And like Bill Herbert, I too didn’t get to read the Times of India Crest Edition article on the translation workshop. So, here are my answers to Joeanna Rebello’s questions:
Q: Translation in literature has always invited debate and scrutiny; but surely the argument rises in pitch when it comes to verse – being more nuanced, visceral and tightly emotive. Can you outline some of these concerns, when met by cultural, and gender differences?
Poetry has even been labelled that which cannot be translated, so I know what it means when one speaks of the difficulty. With poetry translation is a little more difficult because the entire construction operates not only on the level of ideas, but also on the level of language. So it is quite impossible to achieve the same wordplay, or nuances in another language–but perhaps, as translators we can find similar, if not identical modes of expression. Contexts of culture and historicity are also embedded in poems, so a reference to a Kilvenmani or Chemmani (like Auschwitz) requires one to learn about another people. I’ve translated Dalit poets and Tamil Eelam poets and in their poems one discovers enormous rage and angst and a spirit of liberation. One has to convey the same in English without making it sound like slogans, and that is quite a challenge.
Q: The old trope of authors and poets writing in solitude is confronted with the new model of globe-trotting, workshopping, networking folk who seem competent as creators of both hybrid as well as ‘mono’ cultures. What new poetic energy is born of this?
A poet is a product of the time in which she lives–which in our case is the world of wikileaks! So, to impose this old-age definition of being a person who operates in solitude is limiting, and could even be an oppressive experience. Solitude is always at hand for me, I can shut out the world at a moment’s notice. I think this globe-trotting, networking is great because of what you share and what you learn. In Durban, I recently met the Palestinian poet Ghassan Zaqtan and the Jamaican poet Mutabaruka, and it is brilliant to listen to their work which is about resistance and identity and war and victimhood. One comes away more sharpened, more militant, and with a more precise sense of the political and the poetic.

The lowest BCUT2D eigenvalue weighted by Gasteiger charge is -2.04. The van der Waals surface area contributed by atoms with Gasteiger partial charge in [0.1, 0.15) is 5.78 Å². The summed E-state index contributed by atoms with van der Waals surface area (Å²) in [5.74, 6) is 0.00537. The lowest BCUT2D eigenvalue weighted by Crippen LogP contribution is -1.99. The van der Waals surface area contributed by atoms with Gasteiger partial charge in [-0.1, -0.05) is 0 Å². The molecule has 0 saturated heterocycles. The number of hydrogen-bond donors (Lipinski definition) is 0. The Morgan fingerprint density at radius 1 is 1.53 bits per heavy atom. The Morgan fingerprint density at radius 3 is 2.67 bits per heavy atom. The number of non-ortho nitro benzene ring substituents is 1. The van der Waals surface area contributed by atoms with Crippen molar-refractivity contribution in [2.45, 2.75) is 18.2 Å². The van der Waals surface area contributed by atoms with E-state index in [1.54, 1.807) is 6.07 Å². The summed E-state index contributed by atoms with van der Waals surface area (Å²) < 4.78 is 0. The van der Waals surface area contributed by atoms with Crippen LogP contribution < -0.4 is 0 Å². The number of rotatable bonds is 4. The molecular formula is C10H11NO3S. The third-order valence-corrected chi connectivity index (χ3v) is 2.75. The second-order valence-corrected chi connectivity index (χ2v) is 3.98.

How is poetry faring in India – both, regional and English language? Are Tamil poets anxious to be translated in English, perhaps because of a perceived larger readership?
I think poetry was and will never be celebrated in the same manner as story-telling.
I do NOT want to pander to the popular view and say, oh, the poets are hungry to be translated into English. Tamil has a huge audience of its own, both within India and in the Diaspora. However, the nature of some of the writing–poetry from Tamil Eelam which deals with genocide and war-crimes and oppression, or Dalit poetry which talks of the everyday violence and discrimination that people undergo for being Untouchable in India–make me eager to translate these works because I want to put it before a global audience. Sometimes, international opinion can make states clean up their act.